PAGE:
Electricity Generating Companies (Gencos) operating in the country have threatened to shut down their operations over N140bn debt owed them by the government.
The companies, in a statement made available to the Nigerian Tribune, stated that “As from the pre-transitional stage of the electricity market till date, the outstanding payments being carried by the Gencos in their books have consistently been on the increase.
“The much welcomed intervention by the Central Bank of Nigeria (CBN) to bridge the gap (between the receivables and actual receipts) has been bogged down with bureaucracy typified by long drawn processes, which have ensured that after two years of the said intervention, not much impact has been made on the power sector. As at date, the Gencos have not received full disbursement of the intervention fund from CBN, and there is absolutely no clarity as to when remaining payment tranche will be completed. The non-payment of the stabilization fund as at when it was approved two years ago has impacted on its value as at today.”
While lamenting the effect of gas supply shortage on their operations, the Gencos said since they took over the power generation assets, they had always had issues with the availability of good quality gas. They, however, noted that in the last six months, “the situation has taken a turn for the worse. The rising cases of pipeline vandalism and insecurity around gas producing and transportation assets have further diminished the supply of gas to generation plants, thereby crippling the system.”
They added, “All the issues surrounding gas infrastructure have resulted in a cumulative stranded capacity of circa 5,000 megawatts (MW) being recorded every day. The impact of this is better appreciated by the fact that the total power generation capacity as at today should have been close to 8,000MW as opposed to 2,800MW. The impact of this on the Nigerian economy cannot be overemphasized. A snapshot of the generation profile of the country as at Wednesday, 20th July, 2016 is as shown below.”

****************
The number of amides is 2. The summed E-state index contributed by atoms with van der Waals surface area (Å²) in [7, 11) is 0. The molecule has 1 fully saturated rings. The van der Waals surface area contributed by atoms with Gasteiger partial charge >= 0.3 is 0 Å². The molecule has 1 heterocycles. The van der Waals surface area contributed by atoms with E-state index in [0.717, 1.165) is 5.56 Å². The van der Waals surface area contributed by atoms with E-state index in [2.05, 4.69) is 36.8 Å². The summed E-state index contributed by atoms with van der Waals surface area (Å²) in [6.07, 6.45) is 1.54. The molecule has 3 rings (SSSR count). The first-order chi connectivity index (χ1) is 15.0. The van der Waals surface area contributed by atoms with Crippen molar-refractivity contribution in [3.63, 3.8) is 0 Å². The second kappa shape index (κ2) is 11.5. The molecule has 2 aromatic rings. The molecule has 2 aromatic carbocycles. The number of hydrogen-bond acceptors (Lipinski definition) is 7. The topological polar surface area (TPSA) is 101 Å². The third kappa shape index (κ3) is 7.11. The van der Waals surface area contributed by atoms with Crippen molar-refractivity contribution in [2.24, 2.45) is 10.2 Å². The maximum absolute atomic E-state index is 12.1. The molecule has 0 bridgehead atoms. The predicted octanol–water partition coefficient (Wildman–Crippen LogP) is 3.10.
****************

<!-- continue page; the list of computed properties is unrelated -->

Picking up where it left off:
On the effect of the foreign exchange volatility on their operation, they said, “When the GENCOs acquired the power assets, the exchange rate of the United States Dollar to Nigerian Naira was $1/N157. About three years down the line, the cost of the equipment needed to carry out repairs of turbines and associated auxiliaries remain the same on the international market but has increased by about 100 per cent in the last three years arising from the devaluation of the Naira. Given the fact that majority of parts and equipment procured by the Gencos are sourced from outside of the country, this has had significant impact on the Gencos purchasing power and inevitably on their ability to upgrade and maintain their various power plants.
“Furthermore, as at the time of paying for the power assets in 2013, some of the acquisition financing were sourced by the Gencos in dollars, to the knowledge of appropriate government and regulatory agencies. The cost of repaying those facilities has significantly increased by about 100 per cent in the last three years arising from the devaluation of the Naira as well. This has resulted in additional huge losses with suffocating effects on the Gencos.”
The Gencos, while lamenting that they had not been able to break even let alone make profit, said they would be left with no other option than to shut down if factors militating against their operations were not immediately attended to by the appropriate government agencies.